ALBUM REVIEW: PATRÓN – PATRÓN
PATRÓN, the new project of Lo, previously of Loading Data, is a curious melting pot of influences, from fifties rock ‘n’ roll to ‘80s synth pop. Carried by the instantaneously recogniseable vocals of Lo (aka PATRÓN himself), this band have their sound absolutely nailed, but are frequently let down by repetitive, and at times, uncomfortable lyrics.
Album opener Room with a View instantly catches the attention of anyone in earshot. It’s a lazy, chromatic song with one hell of a groove. The instrumentation is interesting, spanning classic rock and roll and melding it with synths straight out of the 80s, but it’s PATRÓN‘s vocals which really set this sound apart. His voice is full and deep, similar to Jim Morrison, and perfect for this interesting meeting point of eras and genres.
The execution of the band’s sound continues to be strong and seriously groovy throughout the album. The keyboards (PATRÓN and Alain Johannes) are added to perfection, as are wisp beats on the drums (Joey Castillo), during the brilliant chorus of Who Do You Dance For?, which smacks of a more sinister Royal Republic. Each song, however, eventually suffers from repetitive lyrics and structure, leaving us feeling slightly short-changed by the time the song ends.
Seventeen is a strong track, clocking in at nearly seven minutes, which sees PATRÓN taking on the role of an aging observer of life passing him by, in the wake of a school shooting which the protagonist carried out. Wild west-inspired with sliding guitars and brushed drums, this sinister song is once again carried by PATRÓN‘s lazy and drawling vocals.
Already feeling somewhat put on edge by the album cover (seriously, do we still need to use someone else’s boobs to sell music these days?), we notice the hints of misogyny creep in, in more than just the cover. Songs like Very Bad Boy – despite making excellent use of backing vocals – sees something of a… distinctly creepy thread running through the mission statement of this band, seen in the lyrics (“come and be my Red Riding Hood / come and sit on my lap now, honey / don’t be afraid of the wolf” from Room with a View is particularly questionable). Creepiness and sleaziness is something which is clearly integral to this band’s sound. It’s clear that they consider themselves to be sexy and irresistible, but it comes across as arrogance, and lacking in self-awareness a few too many times for our liking.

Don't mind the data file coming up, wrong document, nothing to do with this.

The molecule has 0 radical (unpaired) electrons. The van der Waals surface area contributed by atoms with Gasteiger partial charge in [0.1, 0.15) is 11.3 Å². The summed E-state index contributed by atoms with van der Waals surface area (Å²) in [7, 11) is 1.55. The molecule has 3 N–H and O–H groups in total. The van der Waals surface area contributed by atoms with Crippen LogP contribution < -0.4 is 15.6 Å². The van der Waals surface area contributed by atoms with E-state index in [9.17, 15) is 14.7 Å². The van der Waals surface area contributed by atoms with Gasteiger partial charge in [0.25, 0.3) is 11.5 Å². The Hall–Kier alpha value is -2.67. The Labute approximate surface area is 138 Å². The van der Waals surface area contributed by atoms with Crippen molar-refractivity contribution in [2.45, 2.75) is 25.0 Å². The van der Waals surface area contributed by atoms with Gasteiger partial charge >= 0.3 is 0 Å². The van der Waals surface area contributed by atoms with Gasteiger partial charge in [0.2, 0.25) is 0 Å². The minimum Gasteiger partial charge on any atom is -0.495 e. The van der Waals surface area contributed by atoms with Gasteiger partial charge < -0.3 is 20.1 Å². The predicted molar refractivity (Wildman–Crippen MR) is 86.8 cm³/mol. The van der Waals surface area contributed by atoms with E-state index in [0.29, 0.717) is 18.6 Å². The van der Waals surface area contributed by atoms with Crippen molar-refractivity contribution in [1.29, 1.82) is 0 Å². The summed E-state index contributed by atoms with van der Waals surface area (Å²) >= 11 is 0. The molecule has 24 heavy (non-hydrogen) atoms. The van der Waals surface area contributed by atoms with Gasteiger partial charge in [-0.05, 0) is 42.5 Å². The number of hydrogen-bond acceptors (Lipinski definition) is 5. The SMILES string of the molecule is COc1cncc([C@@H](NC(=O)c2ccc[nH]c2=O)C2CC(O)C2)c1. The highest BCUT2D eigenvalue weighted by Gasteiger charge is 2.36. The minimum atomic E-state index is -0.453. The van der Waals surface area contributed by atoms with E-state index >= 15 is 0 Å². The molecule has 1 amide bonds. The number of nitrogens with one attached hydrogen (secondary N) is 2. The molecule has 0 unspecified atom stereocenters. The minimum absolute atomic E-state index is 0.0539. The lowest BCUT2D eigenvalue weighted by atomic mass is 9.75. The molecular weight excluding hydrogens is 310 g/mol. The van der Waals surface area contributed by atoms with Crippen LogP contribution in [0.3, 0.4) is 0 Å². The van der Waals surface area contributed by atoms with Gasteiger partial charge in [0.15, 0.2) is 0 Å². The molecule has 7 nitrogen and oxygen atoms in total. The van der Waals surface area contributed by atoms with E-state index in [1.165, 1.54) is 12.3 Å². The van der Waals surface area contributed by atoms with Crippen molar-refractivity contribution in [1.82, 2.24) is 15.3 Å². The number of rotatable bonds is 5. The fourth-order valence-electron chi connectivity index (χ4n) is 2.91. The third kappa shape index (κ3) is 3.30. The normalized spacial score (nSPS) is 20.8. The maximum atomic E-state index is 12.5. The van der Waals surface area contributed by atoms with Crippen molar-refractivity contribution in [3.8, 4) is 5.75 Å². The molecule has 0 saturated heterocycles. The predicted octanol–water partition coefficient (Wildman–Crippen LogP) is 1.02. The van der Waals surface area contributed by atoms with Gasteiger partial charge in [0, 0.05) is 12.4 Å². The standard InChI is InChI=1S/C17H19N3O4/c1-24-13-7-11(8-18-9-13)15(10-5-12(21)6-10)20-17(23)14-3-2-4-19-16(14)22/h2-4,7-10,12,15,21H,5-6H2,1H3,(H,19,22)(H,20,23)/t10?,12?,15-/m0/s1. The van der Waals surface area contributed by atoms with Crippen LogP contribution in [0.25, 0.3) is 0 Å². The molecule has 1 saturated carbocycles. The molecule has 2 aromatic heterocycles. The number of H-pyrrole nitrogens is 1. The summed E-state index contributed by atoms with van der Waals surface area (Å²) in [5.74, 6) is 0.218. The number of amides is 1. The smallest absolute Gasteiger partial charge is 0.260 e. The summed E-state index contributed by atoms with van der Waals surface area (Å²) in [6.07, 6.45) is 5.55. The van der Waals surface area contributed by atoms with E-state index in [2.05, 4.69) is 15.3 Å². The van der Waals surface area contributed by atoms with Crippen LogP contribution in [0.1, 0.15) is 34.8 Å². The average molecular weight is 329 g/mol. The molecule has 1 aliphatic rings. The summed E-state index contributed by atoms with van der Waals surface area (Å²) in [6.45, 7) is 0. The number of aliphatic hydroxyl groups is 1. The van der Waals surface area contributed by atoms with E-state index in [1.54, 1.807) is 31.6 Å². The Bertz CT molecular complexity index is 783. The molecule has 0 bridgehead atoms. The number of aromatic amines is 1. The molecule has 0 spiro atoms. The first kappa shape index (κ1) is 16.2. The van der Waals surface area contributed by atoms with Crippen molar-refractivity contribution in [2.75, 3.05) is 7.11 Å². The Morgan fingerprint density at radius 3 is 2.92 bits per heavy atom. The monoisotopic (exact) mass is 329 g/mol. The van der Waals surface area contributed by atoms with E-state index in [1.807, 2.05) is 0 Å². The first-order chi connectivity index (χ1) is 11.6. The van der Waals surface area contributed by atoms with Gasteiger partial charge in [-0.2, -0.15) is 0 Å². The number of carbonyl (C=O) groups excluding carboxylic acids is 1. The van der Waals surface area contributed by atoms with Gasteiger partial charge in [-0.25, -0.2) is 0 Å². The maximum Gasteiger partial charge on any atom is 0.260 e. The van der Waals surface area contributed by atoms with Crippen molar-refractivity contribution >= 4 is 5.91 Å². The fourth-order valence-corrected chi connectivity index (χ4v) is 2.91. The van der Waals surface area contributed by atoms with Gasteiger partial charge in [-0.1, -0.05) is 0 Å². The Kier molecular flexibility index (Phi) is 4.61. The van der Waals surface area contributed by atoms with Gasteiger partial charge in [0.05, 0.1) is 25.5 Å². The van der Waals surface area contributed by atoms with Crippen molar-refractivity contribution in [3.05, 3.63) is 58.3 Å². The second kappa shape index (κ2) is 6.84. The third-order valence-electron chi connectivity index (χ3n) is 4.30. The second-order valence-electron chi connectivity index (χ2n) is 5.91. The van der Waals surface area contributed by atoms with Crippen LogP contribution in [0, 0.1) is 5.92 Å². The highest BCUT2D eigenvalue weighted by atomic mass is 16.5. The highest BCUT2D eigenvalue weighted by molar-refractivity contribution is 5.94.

PATRÓN‘s sound is an impressive mixture of dance-like grooves and face-melting riffs with a timeless tone melding vintage vocal harmonies with futuristic keyboards, synths and aesthetics. However, it’s a little repetitive – consistently so, over the eleven track album. At times, the lyrics sway from confident and sultry to downright creepy, and sometimes they take it too far, even for this band’s carefully curated sinister image. Overall, however, this album is certainly worth your time, and we’re excited to see how these guys develop their sound further in future releases.
Standout Tracks: Room with a View, Seventeen
For Fans Of: Royal Republic, Clutch, Kyuss
Written by: Rosie Esther Solomon